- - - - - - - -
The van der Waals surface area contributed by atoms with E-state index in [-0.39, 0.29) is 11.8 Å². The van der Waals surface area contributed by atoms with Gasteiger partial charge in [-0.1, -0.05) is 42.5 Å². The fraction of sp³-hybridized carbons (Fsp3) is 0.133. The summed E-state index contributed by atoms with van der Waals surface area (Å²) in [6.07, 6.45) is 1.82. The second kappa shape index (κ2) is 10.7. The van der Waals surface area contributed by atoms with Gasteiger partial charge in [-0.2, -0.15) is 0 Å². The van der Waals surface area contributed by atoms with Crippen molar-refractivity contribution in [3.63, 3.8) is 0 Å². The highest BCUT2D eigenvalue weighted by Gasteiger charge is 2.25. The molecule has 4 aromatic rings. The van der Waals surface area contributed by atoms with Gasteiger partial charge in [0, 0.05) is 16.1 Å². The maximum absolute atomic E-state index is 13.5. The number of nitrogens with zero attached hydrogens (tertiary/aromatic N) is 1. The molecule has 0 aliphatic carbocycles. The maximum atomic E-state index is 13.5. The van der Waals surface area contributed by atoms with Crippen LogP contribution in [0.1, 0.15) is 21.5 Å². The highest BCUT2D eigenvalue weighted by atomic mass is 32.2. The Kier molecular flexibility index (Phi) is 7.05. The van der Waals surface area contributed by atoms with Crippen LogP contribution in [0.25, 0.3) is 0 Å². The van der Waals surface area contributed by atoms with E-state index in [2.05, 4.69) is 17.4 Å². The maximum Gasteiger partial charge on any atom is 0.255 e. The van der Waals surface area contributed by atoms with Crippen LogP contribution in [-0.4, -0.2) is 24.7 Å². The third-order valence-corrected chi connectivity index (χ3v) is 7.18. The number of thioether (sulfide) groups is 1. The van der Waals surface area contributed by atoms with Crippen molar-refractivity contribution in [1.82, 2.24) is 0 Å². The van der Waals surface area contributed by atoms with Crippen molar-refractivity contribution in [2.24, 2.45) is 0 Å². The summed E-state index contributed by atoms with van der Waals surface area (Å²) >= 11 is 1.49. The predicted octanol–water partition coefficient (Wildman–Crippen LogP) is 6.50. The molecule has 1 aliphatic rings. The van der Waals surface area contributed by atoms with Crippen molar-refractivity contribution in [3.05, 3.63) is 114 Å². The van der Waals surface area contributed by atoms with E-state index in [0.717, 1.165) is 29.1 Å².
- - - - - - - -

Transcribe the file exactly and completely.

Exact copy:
The van der Waals surface area contributed by atoms with E-state index in [-0.39, 0.29) is 11.8 Å². The van der Waals surface area contributed by atoms with Gasteiger partial charge in [-0.1, -0.05) is 42.5 Å². The fraction of sp³-hybridized carbons (Fsp3) is 0.133. The summed E-state index contributed by atoms with van der Waals surface area (Å²) in [6.07, 6.45) is 1.82. The second kappa shape index (κ2) is 10.7. The van der Waals surface area contributed by atoms with Gasteiger partial charge in [-0.2, -0.15) is 0 Å². The van der Waals surface area contributed by atoms with Crippen molar-refractivity contribution in [3.63, 3.8) is 0 Å². The highest BCUT2D eigenvalue weighted by Gasteiger charge is 2.25. The molecule has 4 aromatic rings. The van der Waals surface area contributed by atoms with Gasteiger partial charge in [0, 0.05) is 16.1 Å². The maximum absolute atomic E-state index is 13.5. The number of nitrogens with zero attached hydrogens (tertiary/aromatic N) is 1. The molecule has 0 aliphatic carbocycles. The maximum atomic E-state index is 13.5. The van der Waals surface area contributed by atoms with Crippen LogP contribution in [0.1, 0.15) is 21.5 Å². The highest BCUT2D eigenvalue weighted by atomic mass is 32.2. The Kier molecular flexibility index (Phi) is 7.05. The van der Waals surface area contributed by atoms with Crippen LogP contribution in [0.25, 0.3) is 0 Å². The van der Waals surface area contributed by atoms with E-state index in [2.05, 4.69) is 17.4 Å². The maximum Gasteiger partial charge on any atom is 0.255 e. The van der Waals surface area contributed by atoms with Crippen LogP contribution in [-0.4, -0.2) is 24.7 Å². The third-order valence-corrected chi connectivity index (χ3v) is 7.18. The number of thioether (sulfide) groups is 1. The van der Waals surface area contributed by atoms with Crippen molar-refractivity contribution in [1.82, 2.24) is 0 Å². The van der Waals surface area contributed by atoms with Crippen molar-refractivity contribution in [2.24, 2.45) is 0 Å². The summed E-state index contributed by atoms with van der Waals surface area (Å²) >= 11 is 1.49. The predicted octanol–water partition coefficient (Wildman–Crippen LogP) is 6.50. The molecule has 1 aliphatic rings. The van der Waals surface area contributed by atoms with Crippen molar-refractivity contribution in [3.05, 3.63) is 114 Å². The van der Waals surface area contributed by atoms with E-state index in [0.717, 1.165) is 29.1 Å².